Half a dozen states attempt to end President Joe Biden’s student debt cancellation plan say their future financial losses are enough to permanently block the plan that would cancel the debt of millions of Americans, according to court documents filed Tuesday.
The six conservative states — Arkansas, Iowa, Kansas, Missouri, Nebraska and South Carolina — argued the president lacked the power to write off student loan debt en masse. They also disputed that they would suffer financial harm if the federal government canceled billions of dollars in student loans.
If they lost their appeal, the states asked the court to keep a temporary injunction on the plan in place for a week so they “can seek relief from the Supreme Court.”
A federal judge in Missouri had dismissed the states case, claiming the group of six lacked standing to sue, but the states appealed to the Eighth Circuit Court of Appeals, which temporarily blocked the plan Friday night. Of his 11 active judges, George W. Bush has appointed five, Donald Trump has appointed four, and George HW Bush and Barack Obama have appointed one each.
Court of Appeal Temporarily blocked the Biden administration to move forward with its plan, although hopeful borrowers may continue to file requests for debt cancellation. It is unclear when the court would take further action.
Biden has criticized the states and other conservative groups trying to derail the massive debt cancellation plan.
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“Twenty-two million of you applied (in one week),” Biden said Monday at a Democratic National Committee event. “The Republican response? Sue the feds and block this relief.”
Under Biden’s plan, borrowers earning less than $125,000 – or $250,000 for married couples – can claim up to $20,000 in student debt relief.
Why are states trying to block the presidential student debt relief plan?
The states argued, as they did in a lower court, that the massive debt cancellation plan would incentivize borrowers with Federal Family Education Loans (FFELs) — most of which are held by companies but supported by the federal government – to consolidate their debts into direct loans. The federal government holds direct loans and can repay them.
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Some of the suing states are home to quasi-state agencies that handle these types of loans.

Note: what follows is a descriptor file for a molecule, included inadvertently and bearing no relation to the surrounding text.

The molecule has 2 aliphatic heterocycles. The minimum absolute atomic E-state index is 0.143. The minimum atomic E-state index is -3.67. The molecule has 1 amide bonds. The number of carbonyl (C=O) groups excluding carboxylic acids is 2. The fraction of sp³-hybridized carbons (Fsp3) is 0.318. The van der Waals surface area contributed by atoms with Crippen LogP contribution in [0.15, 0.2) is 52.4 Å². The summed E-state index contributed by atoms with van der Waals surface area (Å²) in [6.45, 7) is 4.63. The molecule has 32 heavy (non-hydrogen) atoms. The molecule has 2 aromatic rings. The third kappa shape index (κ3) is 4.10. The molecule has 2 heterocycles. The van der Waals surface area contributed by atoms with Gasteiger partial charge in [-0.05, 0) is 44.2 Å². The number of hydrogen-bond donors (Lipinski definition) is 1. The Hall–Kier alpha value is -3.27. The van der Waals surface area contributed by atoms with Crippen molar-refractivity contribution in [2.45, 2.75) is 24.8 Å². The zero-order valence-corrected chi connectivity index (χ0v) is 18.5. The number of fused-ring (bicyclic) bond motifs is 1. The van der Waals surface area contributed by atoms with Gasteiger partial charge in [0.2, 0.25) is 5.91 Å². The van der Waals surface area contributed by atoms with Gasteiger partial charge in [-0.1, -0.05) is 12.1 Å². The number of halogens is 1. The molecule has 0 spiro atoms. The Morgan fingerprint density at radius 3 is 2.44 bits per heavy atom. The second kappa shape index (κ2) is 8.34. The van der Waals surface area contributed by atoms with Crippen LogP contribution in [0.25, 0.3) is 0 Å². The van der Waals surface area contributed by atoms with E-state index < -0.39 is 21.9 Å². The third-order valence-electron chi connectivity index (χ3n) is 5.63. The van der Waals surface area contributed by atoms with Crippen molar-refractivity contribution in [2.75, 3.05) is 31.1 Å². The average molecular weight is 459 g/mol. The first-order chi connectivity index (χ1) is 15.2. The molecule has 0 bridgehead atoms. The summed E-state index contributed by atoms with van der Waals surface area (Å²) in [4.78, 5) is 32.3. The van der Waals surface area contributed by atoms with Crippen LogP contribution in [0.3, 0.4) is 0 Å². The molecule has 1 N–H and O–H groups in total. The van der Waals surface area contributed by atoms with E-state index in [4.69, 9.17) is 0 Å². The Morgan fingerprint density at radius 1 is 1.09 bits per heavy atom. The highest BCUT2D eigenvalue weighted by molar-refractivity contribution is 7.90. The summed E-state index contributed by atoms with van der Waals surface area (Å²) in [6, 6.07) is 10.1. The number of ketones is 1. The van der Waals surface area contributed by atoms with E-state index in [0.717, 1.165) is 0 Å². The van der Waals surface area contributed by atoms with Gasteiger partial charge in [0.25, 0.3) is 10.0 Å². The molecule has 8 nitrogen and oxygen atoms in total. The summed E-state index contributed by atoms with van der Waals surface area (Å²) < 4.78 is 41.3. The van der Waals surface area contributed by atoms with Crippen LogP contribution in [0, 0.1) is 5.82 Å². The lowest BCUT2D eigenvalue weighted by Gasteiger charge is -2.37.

Initially, Biden’s plan encouraged borrowers to consolidate their loans so they would be eligible for loan forgiveness. The federal government abruptly ended this option, removing up to 800,000 FFEL borrowers from the debt relief plan. The Biden administration noted in court filings that it removed the incentive for consolidation before states even filed their lawsuits. As a result, the federal government said there was no continuing harm to the states.
In response to the federal government, the states argued on Tuesday that it doesn’t matter when the government decides to limit FFEL borrower relief, but rather when they tell the public about it. The states argue that this happened after they filed their complaint, and therefore the threat posed by consolidation is relevant.
Several states have also argued that they could lose future revenue. For example, they said loan servicers with state ties, like the State of Missouri Higher Education Loan Authority (MOHELA), would lose money if the loans they service, Direct or FFEL , were suddenly cancelled.
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Nebraska, Iowa, Kansas and South Carolina also said they generally tax student debt relief, but because they can’t do so until 2025, they won’t get the benefit. debt relief under Biden’s plan. According to them, this loss of income is due to the american rescue planwhich prevents student loan debt forgiveness from being included in a taxpayer’s adjusted federal gross income until 2025. These four states use taxpayers’ adjusted federal gross income as the basis for determining their state-level taxes. ‘State.
“Under existing law, states are expected to impose a substantial amount of student debt forgiveness after 2025,” according to the states’ initial appeal to the court. “Because cancellation will immediately reduce the pool of debts to be discharged in the future, there will be less for states to tax.”
How is the federal government advocating for student debt relief?
In response, the federal government said loan servicers had no guaranteed income for student debt management. They further stated that states can define and modify their tax codes as they see fit.
Before this case reached the Eighth Circuit Court of Appeals, judges dismissed legal challenges to the president’s plans, largely because the plaintiffs were unable to prove they would be harmed in any way. continue with the cancellation of the debt.
Monday, the the administration criticized the states for their efforts to block the student debt relief plan. Federal prosecutors argued that if the appeals court found it necessary to intervene, the court would narrowly tailor its remedy. If the courts ultimately bar citizens of these states from receiving debt relief, an estimated 2.8 million people would be affected.
The states also argued that a partial injunction would not bring the desired relief, as MOHELA offers loans nationwide. Additionally, they argued that banning borrowers from the program in some states would be ineffective because people and their loans move from state to state.
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Across the country, about 40 million people are eligible for some or all of their student loan debt.
Contact Chris Quintana at (202) 308-9021 or firstname.lastname@example.org. Follow him on Twitter at @CQuintanadc.